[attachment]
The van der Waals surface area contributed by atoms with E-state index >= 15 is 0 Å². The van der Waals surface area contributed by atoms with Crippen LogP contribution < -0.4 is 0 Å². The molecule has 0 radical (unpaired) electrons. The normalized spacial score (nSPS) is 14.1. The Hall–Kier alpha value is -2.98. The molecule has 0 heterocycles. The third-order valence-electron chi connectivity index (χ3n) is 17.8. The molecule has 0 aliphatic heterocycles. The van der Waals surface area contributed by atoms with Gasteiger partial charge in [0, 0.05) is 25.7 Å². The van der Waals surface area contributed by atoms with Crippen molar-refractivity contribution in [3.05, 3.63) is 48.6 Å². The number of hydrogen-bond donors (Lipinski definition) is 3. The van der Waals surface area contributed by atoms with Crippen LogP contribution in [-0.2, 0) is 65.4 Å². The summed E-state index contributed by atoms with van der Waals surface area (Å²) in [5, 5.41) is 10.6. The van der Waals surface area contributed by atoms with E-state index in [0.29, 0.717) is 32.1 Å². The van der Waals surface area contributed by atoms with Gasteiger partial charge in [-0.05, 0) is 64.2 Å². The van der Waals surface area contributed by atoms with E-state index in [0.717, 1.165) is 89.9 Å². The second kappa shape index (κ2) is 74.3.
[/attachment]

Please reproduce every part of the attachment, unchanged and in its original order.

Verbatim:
The van der Waals surface area contributed by atoms with E-state index >= 15 is 0 Å². The van der Waals surface area contributed by atoms with Crippen LogP contribution < -0.4 is 0 Å². The molecule has 0 radical (unpaired) electrons. The normalized spacial score (nSPS) is 14.1. The Hall–Kier alpha value is -2.98. The molecule has 0 heterocycles. The third-order valence-electron chi connectivity index (χ3n) is 17.8. The molecule has 0 aliphatic heterocycles. The van der Waals surface area contributed by atoms with Gasteiger partial charge in [0, 0.05) is 25.7 Å². The van der Waals surface area contributed by atoms with Crippen molar-refractivity contribution in [3.05, 3.63) is 48.6 Å². The number of hydrogen-bond donors (Lipinski definition) is 3. The van der Waals surface area contributed by atoms with Crippen LogP contribution in [-0.2, 0) is 65.4 Å². The summed E-state index contributed by atoms with van der Waals surface area (Å²) in [5, 5.41) is 10.6. The van der Waals surface area contributed by atoms with E-state index in [0.29, 0.717) is 32.1 Å². The van der Waals surface area contributed by atoms with Gasteiger partial charge in [-0.05, 0) is 64.2 Å². The van der Waals surface area contributed by atoms with E-state index in [0.717, 1.165) is 89.9 Å². The second kappa shape index (κ2) is 74.3.